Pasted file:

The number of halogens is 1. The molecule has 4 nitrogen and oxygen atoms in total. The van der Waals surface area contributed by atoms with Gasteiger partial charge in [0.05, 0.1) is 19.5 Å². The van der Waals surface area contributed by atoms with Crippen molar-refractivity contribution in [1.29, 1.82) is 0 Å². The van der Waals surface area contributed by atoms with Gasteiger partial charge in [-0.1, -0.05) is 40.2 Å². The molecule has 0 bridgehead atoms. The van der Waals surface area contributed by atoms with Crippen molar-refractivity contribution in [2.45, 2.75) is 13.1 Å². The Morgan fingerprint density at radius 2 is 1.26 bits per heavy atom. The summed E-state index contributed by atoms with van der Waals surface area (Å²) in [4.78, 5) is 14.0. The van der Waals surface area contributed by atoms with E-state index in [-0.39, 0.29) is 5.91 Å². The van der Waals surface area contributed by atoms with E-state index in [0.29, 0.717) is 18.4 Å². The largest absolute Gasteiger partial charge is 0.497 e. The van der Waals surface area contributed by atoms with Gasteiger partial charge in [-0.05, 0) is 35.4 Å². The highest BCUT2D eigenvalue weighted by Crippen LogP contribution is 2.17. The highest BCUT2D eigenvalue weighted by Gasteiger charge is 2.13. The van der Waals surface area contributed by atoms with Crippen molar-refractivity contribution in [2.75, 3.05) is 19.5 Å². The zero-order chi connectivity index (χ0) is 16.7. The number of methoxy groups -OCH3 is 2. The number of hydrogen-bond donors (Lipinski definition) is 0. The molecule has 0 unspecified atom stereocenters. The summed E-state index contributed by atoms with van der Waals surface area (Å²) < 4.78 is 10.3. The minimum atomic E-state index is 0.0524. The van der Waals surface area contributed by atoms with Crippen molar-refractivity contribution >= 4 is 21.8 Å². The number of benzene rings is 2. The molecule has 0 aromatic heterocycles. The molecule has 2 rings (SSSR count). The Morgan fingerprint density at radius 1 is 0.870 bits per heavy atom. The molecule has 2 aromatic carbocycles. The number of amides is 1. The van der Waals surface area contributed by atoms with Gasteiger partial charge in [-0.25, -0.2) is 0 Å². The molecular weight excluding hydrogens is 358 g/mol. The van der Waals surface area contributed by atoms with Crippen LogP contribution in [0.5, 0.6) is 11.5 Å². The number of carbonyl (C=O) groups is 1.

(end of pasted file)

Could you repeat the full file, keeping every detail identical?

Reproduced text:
The number of halogens is 1. The molecule has 4 nitrogen and oxygen atoms in total. The van der Waals surface area contributed by atoms with Gasteiger partial charge in [0.05, 0.1) is 19.5 Å². The van der Waals surface area contributed by atoms with Crippen molar-refractivity contribution in [1.29, 1.82) is 0 Å². The van der Waals surface area contributed by atoms with Gasteiger partial charge in [-0.1, -0.05) is 40.2 Å². The molecule has 0 bridgehead atoms. The van der Waals surface area contributed by atoms with Crippen molar-refractivity contribution in [2.45, 2.75) is 13.1 Å². The Morgan fingerprint density at radius 2 is 1.26 bits per heavy atom. The summed E-state index contributed by atoms with van der Waals surface area (Å²) in [4.78, 5) is 14.0. The van der Waals surface area contributed by atoms with E-state index in [-0.39, 0.29) is 5.91 Å². The van der Waals surface area contributed by atoms with E-state index in [0.29, 0.717) is 18.4 Å². The largest absolute Gasteiger partial charge is 0.497 e. The van der Waals surface area contributed by atoms with Gasteiger partial charge in [-0.05, 0) is 35.4 Å². The highest BCUT2D eigenvalue weighted by Crippen LogP contribution is 2.17. The highest BCUT2D eigenvalue weighted by Gasteiger charge is 2.13. The van der Waals surface area contributed by atoms with Crippen molar-refractivity contribution in [2.75, 3.05) is 19.5 Å². The zero-order chi connectivity index (χ0) is 16.7. The number of methoxy groups -OCH3 is 2. The number of hydrogen-bond donors (Lipinski definition) is 0. The molecule has 0 unspecified atom stereocenters. The summed E-state index contributed by atoms with van der Waals surface area (Å²) < 4.78 is 10.3. The minimum atomic E-state index is 0.0524. The van der Waals surface area contributed by atoms with Crippen molar-refractivity contribution >= 4 is 21.8 Å². The number of benzene rings is 2. The molecule has 0 aromatic heterocycles. The molecule has 2 rings (SSSR count). The Morgan fingerprint density at radius 1 is 0.870 bits per heavy atom. The molecule has 2 aromatic carbocycles. The number of amides is 1. The van der Waals surface area contributed by atoms with Gasteiger partial charge in [-0.25, -0.2) is 0 Å². The molecular weight excluding hydrogens is 358 g/mol. The van der Waals surface area contributed by atoms with Crippen LogP contribution in [0.5, 0.6) is 11.5 Å². The number of carbonyl (C=O) groups is 1.